In a landmark order recognising sex work as a "profession," India's Supreme Court ruled that police should neither interfere nor take criminal action against adult and consenting sex workers.

The court issued the ruling after hearing a batch of petitions on the matter. The court had appointed a panel to look into the matter and accepted several of its recommendations while issuing the directions.

A three-judge Bench headed by Justice L. Nageswara Rao issued six directions on the protection of the rights of sex workers, according to a report in The Hindu.

"It need not be gainsaid that notwithstanding the profession, every individual in this country has a right to a dignified life under Article 21 of the Constitution," the court observed.

It said that sex workers are entitled to equal protection under the Indian law and directed that they should not be "arrested or penalised or harassed or victimised," during raids on brothels since sex between consenting adults is not illegal but running a brothel is.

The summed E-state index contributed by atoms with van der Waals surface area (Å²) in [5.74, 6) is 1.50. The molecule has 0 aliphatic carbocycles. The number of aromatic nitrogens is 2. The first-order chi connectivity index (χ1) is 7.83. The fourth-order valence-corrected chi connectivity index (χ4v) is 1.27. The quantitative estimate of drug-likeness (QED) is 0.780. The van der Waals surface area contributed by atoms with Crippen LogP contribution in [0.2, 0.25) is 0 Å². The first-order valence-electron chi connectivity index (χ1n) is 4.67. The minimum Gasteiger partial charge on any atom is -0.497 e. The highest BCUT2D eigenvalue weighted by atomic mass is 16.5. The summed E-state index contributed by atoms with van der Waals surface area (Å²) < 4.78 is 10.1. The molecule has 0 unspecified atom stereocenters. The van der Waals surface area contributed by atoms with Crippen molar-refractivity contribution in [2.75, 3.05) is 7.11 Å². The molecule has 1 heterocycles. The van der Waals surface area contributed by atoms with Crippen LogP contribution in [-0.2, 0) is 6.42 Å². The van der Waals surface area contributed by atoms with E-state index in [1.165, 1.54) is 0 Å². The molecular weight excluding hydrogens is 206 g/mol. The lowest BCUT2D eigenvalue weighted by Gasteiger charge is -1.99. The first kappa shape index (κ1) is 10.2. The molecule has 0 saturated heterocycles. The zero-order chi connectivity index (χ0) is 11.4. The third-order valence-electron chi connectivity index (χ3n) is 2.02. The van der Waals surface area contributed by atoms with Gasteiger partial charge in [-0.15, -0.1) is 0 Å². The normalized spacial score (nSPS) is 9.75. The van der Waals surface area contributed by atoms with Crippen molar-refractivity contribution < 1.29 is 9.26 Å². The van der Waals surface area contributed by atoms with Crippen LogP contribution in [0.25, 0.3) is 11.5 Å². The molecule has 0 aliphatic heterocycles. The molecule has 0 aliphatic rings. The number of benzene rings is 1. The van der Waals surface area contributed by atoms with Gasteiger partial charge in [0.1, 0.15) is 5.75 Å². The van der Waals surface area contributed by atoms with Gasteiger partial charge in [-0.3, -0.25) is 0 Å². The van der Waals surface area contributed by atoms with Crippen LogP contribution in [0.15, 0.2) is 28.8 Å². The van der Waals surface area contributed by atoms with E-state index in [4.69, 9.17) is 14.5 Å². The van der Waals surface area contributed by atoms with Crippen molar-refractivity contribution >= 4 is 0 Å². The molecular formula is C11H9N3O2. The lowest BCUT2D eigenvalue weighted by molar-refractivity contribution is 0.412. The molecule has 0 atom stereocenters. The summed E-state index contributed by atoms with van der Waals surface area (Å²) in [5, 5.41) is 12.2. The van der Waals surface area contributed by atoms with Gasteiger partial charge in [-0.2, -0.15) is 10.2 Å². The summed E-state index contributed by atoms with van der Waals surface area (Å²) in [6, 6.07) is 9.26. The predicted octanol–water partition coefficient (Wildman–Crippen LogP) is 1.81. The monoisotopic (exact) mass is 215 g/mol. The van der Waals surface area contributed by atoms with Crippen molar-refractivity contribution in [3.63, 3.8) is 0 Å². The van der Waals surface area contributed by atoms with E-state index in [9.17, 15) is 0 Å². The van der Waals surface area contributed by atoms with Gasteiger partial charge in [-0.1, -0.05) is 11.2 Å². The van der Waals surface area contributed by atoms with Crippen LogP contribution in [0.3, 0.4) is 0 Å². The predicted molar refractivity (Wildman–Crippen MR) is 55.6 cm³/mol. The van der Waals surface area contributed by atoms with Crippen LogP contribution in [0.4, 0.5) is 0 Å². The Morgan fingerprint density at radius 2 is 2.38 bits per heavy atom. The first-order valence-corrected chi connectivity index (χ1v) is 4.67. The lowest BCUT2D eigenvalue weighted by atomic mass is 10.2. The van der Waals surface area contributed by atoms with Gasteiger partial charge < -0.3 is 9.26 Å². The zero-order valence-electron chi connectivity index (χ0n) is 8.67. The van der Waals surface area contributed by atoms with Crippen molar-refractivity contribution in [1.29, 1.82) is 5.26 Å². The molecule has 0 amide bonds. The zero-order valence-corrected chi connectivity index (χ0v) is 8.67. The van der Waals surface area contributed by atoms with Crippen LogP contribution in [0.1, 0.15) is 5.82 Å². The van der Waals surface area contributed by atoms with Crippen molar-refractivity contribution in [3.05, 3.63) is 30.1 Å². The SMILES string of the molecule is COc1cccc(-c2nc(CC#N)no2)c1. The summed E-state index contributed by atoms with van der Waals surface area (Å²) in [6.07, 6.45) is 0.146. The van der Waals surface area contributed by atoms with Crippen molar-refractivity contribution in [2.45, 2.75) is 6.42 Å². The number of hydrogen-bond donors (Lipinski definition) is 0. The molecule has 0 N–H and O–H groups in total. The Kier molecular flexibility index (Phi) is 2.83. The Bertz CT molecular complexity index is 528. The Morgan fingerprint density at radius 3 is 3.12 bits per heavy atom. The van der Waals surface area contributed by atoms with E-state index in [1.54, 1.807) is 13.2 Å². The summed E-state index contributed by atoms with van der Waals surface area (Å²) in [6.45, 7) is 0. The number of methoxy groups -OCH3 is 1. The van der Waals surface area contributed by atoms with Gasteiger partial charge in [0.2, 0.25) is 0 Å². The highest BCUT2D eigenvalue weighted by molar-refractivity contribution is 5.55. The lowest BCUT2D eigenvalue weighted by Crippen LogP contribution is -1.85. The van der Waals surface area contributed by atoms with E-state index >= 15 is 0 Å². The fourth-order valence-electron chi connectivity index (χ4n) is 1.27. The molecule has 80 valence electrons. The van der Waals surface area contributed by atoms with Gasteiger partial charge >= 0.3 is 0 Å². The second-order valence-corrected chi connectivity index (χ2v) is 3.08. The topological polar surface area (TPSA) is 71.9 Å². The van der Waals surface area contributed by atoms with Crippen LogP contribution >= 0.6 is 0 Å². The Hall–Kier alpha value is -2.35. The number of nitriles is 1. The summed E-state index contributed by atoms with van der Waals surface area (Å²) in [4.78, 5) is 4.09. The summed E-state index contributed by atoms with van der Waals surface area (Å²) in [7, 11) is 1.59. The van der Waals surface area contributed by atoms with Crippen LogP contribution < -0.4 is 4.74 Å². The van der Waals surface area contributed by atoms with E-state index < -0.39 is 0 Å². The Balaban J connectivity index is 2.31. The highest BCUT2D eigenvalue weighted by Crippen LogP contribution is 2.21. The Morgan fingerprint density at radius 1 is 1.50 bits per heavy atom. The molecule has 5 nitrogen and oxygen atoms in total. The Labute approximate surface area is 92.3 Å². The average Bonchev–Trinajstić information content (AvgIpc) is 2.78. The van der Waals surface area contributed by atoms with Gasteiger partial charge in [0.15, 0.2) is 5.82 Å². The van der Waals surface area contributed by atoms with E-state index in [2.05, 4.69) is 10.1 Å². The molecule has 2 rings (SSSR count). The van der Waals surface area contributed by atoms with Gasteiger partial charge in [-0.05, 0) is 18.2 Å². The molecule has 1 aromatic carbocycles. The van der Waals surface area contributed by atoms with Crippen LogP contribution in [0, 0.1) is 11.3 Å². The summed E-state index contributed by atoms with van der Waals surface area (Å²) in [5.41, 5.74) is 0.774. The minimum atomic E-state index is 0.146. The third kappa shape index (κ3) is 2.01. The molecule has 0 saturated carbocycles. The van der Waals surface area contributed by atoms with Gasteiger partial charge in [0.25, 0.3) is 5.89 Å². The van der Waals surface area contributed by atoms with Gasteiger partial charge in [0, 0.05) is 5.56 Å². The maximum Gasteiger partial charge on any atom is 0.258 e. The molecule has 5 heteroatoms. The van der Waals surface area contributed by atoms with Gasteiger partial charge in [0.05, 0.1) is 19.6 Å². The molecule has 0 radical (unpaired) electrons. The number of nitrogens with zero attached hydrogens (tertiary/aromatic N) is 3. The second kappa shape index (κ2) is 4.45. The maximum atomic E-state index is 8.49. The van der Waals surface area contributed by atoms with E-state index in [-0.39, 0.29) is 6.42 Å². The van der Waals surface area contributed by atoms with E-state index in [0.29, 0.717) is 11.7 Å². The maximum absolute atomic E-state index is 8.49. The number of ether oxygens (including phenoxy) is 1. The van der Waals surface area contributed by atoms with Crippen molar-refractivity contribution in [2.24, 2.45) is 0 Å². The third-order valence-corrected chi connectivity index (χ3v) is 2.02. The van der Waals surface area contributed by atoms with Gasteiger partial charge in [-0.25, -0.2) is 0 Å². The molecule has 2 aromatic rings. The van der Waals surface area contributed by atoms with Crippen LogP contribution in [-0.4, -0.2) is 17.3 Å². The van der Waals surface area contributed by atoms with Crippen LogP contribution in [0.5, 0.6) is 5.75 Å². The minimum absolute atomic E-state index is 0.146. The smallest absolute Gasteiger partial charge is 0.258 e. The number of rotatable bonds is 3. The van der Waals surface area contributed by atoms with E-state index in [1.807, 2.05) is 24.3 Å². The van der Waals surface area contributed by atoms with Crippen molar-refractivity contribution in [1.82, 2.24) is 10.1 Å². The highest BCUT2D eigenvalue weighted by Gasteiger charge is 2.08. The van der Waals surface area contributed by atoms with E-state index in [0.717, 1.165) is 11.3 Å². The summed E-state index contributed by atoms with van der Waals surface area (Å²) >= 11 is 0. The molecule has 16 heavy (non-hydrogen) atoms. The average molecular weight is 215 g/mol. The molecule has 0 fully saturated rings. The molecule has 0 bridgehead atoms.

The bench said that the child of a sex worker should not be separated from the mother merely on the ground that she is in the sex trade. "Basic protection of human decency and dignity extends to sex workers and their children," it noted.

The police have also been directed not to discriminate against sex workers and all kinds of help should be provided to those who have been victims of sexual assault.

"It has been noticed that the attitude of the police to sex workers is often brutal and violent. It is as if they are a class whose rights are not recognised," the court said, calling for sensitisation.

The media has also been directed to ensure that identities of sex workers are not revealed during "arrest, raid and rescue operations." The court also suggested that the Indian government must engage sex workers or their representatives to reform laws.

The Indian government has been given a period of six weeks to respond to the directives issued by the country's apex court. The Supreme Court has urged all levels of administration to follow the guidelines till an executive order is in force.

Indian Supreme Court
A view of the Indian Supreme Court building is seen in New Delhi Reuters